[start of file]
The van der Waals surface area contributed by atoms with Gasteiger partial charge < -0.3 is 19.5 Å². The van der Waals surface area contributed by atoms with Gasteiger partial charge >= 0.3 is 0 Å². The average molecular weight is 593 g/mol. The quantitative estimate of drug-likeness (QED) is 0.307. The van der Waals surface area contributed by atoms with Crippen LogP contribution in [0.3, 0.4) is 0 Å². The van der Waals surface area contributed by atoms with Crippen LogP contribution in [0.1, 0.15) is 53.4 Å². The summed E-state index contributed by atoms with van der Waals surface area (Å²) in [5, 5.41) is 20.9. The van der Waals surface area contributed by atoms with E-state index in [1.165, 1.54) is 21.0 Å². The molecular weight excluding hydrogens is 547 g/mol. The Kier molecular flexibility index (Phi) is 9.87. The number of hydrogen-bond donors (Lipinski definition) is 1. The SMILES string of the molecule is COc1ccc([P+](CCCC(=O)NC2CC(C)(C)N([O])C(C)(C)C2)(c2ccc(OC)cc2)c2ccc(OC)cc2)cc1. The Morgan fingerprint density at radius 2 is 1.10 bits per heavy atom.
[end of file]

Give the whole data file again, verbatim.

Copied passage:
The van der Waals surface area contributed by atoms with Gasteiger partial charge < -0.3 is 19.5 Å². The van der Waals surface area contributed by atoms with Gasteiger partial charge >= 0.3 is 0 Å². The average molecular weight is 593 g/mol. The quantitative estimate of drug-likeness (QED) is 0.307. The van der Waals surface area contributed by atoms with Crippen LogP contribution in [0.3, 0.4) is 0 Å². The van der Waals surface area contributed by atoms with Crippen LogP contribution in [0.1, 0.15) is 53.4 Å². The summed E-state index contributed by atoms with van der Waals surface area (Å²) in [5, 5.41) is 20.9. The van der Waals surface area contributed by atoms with E-state index in [1.165, 1.54) is 21.0 Å². The molecular weight excluding hydrogens is 547 g/mol. The Kier molecular flexibility index (Phi) is 9.87. The number of hydrogen-bond donors (Lipinski definition) is 1. The SMILES string of the molecule is COc1ccc([P+](CCCC(=O)NC2CC(C)(C)N([O])C(C)(C)C2)(c2ccc(OC)cc2)c2ccc(OC)cc2)cc1. The Morgan fingerprint density at radius 2 is 1.10 bits per heavy atom.